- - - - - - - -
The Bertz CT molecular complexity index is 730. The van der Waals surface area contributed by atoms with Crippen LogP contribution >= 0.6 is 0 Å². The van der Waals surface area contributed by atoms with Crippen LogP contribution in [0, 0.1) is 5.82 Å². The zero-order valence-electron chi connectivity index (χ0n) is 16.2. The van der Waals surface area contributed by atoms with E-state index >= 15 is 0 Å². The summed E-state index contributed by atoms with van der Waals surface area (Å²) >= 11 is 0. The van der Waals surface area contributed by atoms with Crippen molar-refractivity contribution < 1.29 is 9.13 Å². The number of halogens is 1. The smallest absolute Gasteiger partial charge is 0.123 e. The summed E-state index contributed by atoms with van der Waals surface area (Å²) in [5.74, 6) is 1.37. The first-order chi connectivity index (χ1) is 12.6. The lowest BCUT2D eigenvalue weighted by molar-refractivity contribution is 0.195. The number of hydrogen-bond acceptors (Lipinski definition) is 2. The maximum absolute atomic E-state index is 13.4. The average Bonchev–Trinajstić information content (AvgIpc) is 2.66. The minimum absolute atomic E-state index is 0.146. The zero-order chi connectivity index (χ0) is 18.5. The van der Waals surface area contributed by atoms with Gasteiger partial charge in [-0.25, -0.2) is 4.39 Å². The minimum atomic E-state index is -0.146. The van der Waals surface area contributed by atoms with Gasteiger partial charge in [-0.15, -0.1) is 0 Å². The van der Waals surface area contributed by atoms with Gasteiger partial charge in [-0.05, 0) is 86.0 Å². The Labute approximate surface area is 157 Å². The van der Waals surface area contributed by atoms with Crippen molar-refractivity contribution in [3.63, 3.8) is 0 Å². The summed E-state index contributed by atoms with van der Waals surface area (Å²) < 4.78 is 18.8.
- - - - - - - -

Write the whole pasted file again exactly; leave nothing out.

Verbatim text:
The Bertz CT molecular complexity index is 730. The van der Waals surface area contributed by atoms with Crippen LogP contribution >= 0.6 is 0 Å². The van der Waals surface area contributed by atoms with Crippen LogP contribution in [0, 0.1) is 5.82 Å². The zero-order valence-electron chi connectivity index (χ0n) is 16.2. The van der Waals surface area contributed by atoms with E-state index >= 15 is 0 Å². The summed E-state index contributed by atoms with van der Waals surface area (Å²) >= 11 is 0. The van der Waals surface area contributed by atoms with Crippen molar-refractivity contribution < 1.29 is 9.13 Å². The number of halogens is 1. The smallest absolute Gasteiger partial charge is 0.123 e. The summed E-state index contributed by atoms with van der Waals surface area (Å²) in [5.74, 6) is 1.37. The first-order chi connectivity index (χ1) is 12.6. The lowest BCUT2D eigenvalue weighted by molar-refractivity contribution is 0.195. The number of hydrogen-bond acceptors (Lipinski definition) is 2. The maximum absolute atomic E-state index is 13.4. The average Bonchev–Trinajstić information content (AvgIpc) is 2.66. The minimum absolute atomic E-state index is 0.146. The zero-order chi connectivity index (χ0) is 18.5. The van der Waals surface area contributed by atoms with Gasteiger partial charge in [-0.25, -0.2) is 4.39 Å². The minimum atomic E-state index is -0.146. The van der Waals surface area contributed by atoms with Gasteiger partial charge in [-0.15, -0.1) is 0 Å². The van der Waals surface area contributed by atoms with Gasteiger partial charge in [-0.05, 0) is 86.0 Å². The Labute approximate surface area is 157 Å². The van der Waals surface area contributed by atoms with Crippen molar-refractivity contribution in [3.63, 3.8) is 0 Å². The summed E-state index contributed by atoms with van der Waals surface area (Å²) < 4.78 is 18.8.